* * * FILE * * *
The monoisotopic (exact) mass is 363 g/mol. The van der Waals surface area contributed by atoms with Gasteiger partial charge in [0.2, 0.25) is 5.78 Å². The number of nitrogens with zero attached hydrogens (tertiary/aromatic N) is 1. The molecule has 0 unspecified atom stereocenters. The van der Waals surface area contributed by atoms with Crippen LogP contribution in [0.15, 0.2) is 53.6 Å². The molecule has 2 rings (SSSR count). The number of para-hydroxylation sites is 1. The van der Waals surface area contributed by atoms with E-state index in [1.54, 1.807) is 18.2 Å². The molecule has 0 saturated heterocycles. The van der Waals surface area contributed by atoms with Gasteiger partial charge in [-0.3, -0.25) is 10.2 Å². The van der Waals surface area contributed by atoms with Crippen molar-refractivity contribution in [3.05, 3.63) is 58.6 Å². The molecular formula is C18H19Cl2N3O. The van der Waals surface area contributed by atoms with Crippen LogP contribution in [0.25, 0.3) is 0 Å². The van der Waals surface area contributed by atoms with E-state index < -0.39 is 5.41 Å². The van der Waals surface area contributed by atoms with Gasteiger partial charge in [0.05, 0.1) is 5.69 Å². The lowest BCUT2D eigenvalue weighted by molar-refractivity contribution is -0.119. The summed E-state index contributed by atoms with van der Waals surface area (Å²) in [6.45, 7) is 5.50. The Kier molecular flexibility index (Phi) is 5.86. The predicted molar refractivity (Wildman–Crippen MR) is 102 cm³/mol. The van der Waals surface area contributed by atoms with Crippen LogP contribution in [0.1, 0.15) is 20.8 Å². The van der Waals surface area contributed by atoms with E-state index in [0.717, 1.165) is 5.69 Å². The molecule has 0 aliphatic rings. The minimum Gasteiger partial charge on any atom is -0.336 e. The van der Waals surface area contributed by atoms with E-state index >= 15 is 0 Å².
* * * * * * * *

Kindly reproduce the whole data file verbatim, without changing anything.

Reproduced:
The monoisotopic (exact) mass is 363 g/mol. The van der Waals surface area contributed by atoms with Gasteiger partial charge in [0.2, 0.25) is 5.78 Å². The number of nitrogens with zero attached hydrogens (tertiary/aromatic N) is 1. The molecule has 0 unspecified atom stereocenters. The van der Waals surface area contributed by atoms with Crippen LogP contribution in [0.15, 0.2) is 53.6 Å². The molecule has 2 rings (SSSR count). The number of para-hydroxylation sites is 1. The van der Waals surface area contributed by atoms with E-state index in [1.54, 1.807) is 18.2 Å². The molecule has 0 saturated heterocycles. The van der Waals surface area contributed by atoms with Gasteiger partial charge in [-0.3, -0.25) is 10.2 Å². The van der Waals surface area contributed by atoms with Crippen molar-refractivity contribution in [3.05, 3.63) is 58.6 Å². The molecular formula is C18H19Cl2N3O. The van der Waals surface area contributed by atoms with Crippen LogP contribution in [0.25, 0.3) is 0 Å². The van der Waals surface area contributed by atoms with E-state index < -0.39 is 5.41 Å². The van der Waals surface area contributed by atoms with Gasteiger partial charge in [0.05, 0.1) is 5.69 Å². The lowest BCUT2D eigenvalue weighted by molar-refractivity contribution is -0.119. The summed E-state index contributed by atoms with van der Waals surface area (Å²) in [6.45, 7) is 5.50. The Kier molecular flexibility index (Phi) is 5.86. The predicted molar refractivity (Wildman–Crippen MR) is 102 cm³/mol. The van der Waals surface area contributed by atoms with Crippen LogP contribution in [0.1, 0.15) is 20.8 Å². The van der Waals surface area contributed by atoms with E-state index in [0.717, 1.165) is 5.69 Å². The molecule has 0 aliphatic rings. The minimum Gasteiger partial charge on any atom is -0.336 e. The van der Waals surface area contributed by atoms with E-state index >= 15 is 0 Å².